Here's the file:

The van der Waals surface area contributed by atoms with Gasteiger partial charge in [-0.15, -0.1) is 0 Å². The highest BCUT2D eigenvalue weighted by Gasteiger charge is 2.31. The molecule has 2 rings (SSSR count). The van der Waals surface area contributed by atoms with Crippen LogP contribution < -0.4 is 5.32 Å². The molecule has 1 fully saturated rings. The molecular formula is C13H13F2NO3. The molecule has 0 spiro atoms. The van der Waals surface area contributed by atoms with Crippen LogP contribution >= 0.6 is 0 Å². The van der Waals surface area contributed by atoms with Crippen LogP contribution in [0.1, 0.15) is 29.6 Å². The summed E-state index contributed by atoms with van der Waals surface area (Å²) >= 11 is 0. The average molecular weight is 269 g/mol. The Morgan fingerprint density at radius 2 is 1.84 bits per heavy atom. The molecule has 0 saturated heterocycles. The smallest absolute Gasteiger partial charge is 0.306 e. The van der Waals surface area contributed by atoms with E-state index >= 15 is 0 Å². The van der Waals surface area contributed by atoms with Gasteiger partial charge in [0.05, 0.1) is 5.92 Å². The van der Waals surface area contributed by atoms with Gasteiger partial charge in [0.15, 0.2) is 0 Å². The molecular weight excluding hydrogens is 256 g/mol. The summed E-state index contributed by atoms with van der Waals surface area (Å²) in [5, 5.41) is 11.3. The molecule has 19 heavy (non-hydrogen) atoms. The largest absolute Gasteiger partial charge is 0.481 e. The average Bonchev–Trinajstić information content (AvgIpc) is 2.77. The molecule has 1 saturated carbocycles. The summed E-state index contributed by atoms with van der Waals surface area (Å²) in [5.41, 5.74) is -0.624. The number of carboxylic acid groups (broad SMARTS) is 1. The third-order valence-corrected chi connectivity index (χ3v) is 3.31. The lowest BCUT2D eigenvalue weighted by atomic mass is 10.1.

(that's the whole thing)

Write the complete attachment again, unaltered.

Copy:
The van der Waals surface area contributed by atoms with Gasteiger partial charge in [-0.15, -0.1) is 0 Å². The highest BCUT2D eigenvalue weighted by Gasteiger charge is 2.31. The molecule has 2 rings (SSSR count). The van der Waals surface area contributed by atoms with Crippen LogP contribution < -0.4 is 5.32 Å². The molecule has 1 fully saturated rings. The molecular formula is C13H13F2NO3. The molecule has 0 spiro atoms. The van der Waals surface area contributed by atoms with Crippen LogP contribution >= 0.6 is 0 Å². The van der Waals surface area contributed by atoms with Crippen LogP contribution in [0.1, 0.15) is 29.6 Å². The summed E-state index contributed by atoms with van der Waals surface area (Å²) >= 11 is 0. The average molecular weight is 269 g/mol. The Morgan fingerprint density at radius 2 is 1.84 bits per heavy atom. The molecule has 0 saturated heterocycles. The smallest absolute Gasteiger partial charge is 0.306 e. The van der Waals surface area contributed by atoms with E-state index >= 15 is 0 Å². The van der Waals surface area contributed by atoms with Gasteiger partial charge in [0.05, 0.1) is 5.92 Å². The van der Waals surface area contributed by atoms with Gasteiger partial charge in [0.15, 0.2) is 0 Å². The molecular weight excluding hydrogens is 256 g/mol. The summed E-state index contributed by atoms with van der Waals surface area (Å²) in [5, 5.41) is 11.3. The molecule has 19 heavy (non-hydrogen) atoms. The largest absolute Gasteiger partial charge is 0.481 e. The average Bonchev–Trinajstić information content (AvgIpc) is 2.77. The molecule has 1 saturated carbocycles. The summed E-state index contributed by atoms with van der Waals surface area (Å²) in [5.41, 5.74) is -0.624. The number of carboxylic acid groups (broad SMARTS) is 1. The third-order valence-corrected chi connectivity index (χ3v) is 3.31. The lowest BCUT2D eigenvalue weighted by atomic mass is 10.1.